Smartphone application alerts for early trauma team activation: Millennial technology in healthcare
BACKGROUND:Data access through smartphone applicationsÂ (apps) has reframed procedure and policy in healthcare, but its impact in trauma remains unclear. Citizen is a free app that provides real-time alerts curated from 911 dispatch data. Our primary objective was to determine whether app alerts occurred earlier than recorded times for trauma team activation and emergency department arrival. METHODS:Trauma registry entries were extracted from a level one urban trauma center from January 1, 2018 to June 30, 2019 and compared with app metadata from the center catchment area. We matched entries to metadata according to description, date, time, and location then compared metadata timestamps to trauma team activation and emergency department arrival times. We computed percentage of time the app reported traumatic events earlier than trauma team activation or emergency department arrival along with exact binomial 95% confidence interval; median differences between times were presented along with interquartile ranges. RESULTS:Of 3,684 trauma registry entries, 209 (5.7%) matched app metadata. App alerts were earlier for 96.1% and 96.2% of trauma team activation and emergency department arrival times, respectively, with events reported median 36 (24-53, IQR) minutes earlier than trauma team activation and 32 (25-42, IQR) minutes earlier than emergency department arrival. Registry entries for younger males, motor vehicle-related injuries and penetrating traumas were more likely to match alerts (P < .0001). CONCLUSION/CONCLUSIONS:Apps like Citizen may provide earlier notification of traumatic events and therefore earlier mobilization of trauma service resources. Earlier notification may translate into improved patient outcomes. Additional studies into the benefit of apps for trauma care are warranted.
Structure and function of a trauma intensive care unit: A report from the Trauma Intensive Care Unit Prevalence Project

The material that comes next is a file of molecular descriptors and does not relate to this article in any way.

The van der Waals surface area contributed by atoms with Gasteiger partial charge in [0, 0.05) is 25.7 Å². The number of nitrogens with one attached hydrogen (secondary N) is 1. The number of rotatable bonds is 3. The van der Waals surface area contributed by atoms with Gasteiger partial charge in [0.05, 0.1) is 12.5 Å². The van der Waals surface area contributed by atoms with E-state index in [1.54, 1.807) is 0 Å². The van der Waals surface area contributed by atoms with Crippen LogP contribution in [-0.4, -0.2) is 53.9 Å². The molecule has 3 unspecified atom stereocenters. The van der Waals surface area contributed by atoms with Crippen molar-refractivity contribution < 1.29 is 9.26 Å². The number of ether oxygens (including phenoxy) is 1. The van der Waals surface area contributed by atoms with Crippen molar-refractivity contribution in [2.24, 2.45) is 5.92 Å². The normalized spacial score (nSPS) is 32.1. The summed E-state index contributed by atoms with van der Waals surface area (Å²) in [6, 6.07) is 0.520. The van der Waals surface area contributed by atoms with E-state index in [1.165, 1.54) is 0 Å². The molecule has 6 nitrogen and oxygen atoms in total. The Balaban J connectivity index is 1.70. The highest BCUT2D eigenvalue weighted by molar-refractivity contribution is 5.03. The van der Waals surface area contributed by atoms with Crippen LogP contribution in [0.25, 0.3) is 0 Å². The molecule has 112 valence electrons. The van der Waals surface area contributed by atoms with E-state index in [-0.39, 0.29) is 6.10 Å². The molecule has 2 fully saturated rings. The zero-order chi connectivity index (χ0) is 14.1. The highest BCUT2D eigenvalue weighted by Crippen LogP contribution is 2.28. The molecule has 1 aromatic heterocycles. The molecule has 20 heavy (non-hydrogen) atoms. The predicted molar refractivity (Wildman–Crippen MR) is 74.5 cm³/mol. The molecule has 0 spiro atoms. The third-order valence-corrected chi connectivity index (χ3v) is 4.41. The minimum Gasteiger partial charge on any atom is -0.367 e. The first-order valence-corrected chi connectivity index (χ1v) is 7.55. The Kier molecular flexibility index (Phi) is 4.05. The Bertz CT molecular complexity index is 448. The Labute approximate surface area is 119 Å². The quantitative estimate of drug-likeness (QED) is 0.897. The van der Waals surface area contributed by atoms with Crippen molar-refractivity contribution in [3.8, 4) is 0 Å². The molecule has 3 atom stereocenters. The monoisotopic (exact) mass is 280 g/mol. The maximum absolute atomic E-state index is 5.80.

BACKGROUND:Specialized trauma intensive care unit (TICU) care impacts patient outcomes. Few studies describe where and how TICU care is delivered. We performed an assessment of TICU structure and function at a sample of US trauma center TICUs. METHODS:This was a multicenter study in which participants supplied information about their trauma centers, staff, clinical protocols, processes of care, and study TICU (the ICU admitting the majority of trauma patients). RESULTS:Forty-five Level I trauma centers trauma centers enrolled through the American Association for the Surgery of Trauma multi-institutional trials platform; 71.1% had less than 750 beds and 55.5% treated 1,000 to 2,999 trauma activations/year. The median number of hospital ICU beds was 109 [66-185]. 46.7% were "closed" ICUs, 20% were "open," and 82.2% had mandatory intensivist consultation. 42.2% ICUs were classified as trauma (Ã¢â€°Â¥80% of patients were trauma), 46.7% surgical/trauma, and 11.1% medical-surgical. Trauma ICUs had a median 10 [7-12] intensivists. Intensivists were present 24 hours/day in 80% of TICUs. Centers reported a median of 8 (interquartile range [IQR], 6-10) full-time trauma surgeons, whose ICU duties comprised 25% (IQR, 20%-40%) of their clinical time and 20% (IQR, 20-33) of total work time. A median 16 (IQR, 12-23) ICU beds in use were staffed by 10 (IQR, 7-14) nurses. There was considerable variation in the number and type of protocols used and in diagnostic methods for ventilator-associated pneumonia. Daily patient care checklists were used by 80% of ICUs. While inclusion of families on rounds was performed in 91.1% of ICUs, patient- and family-centered support programs were less common. CONCLUSION:A study of structure and function of TICUs at a sample of Level I trauma centers revealed that presence of nontrauma patients was common, critical care is a significant component of trauma surgeons' professional practice, and significant variation exists in care delivery models and protocol use. Opportunities may exist to improve care through sharing of best practices. LEVEL OF EVIDENCE:Therapeutic/Care management, level IV.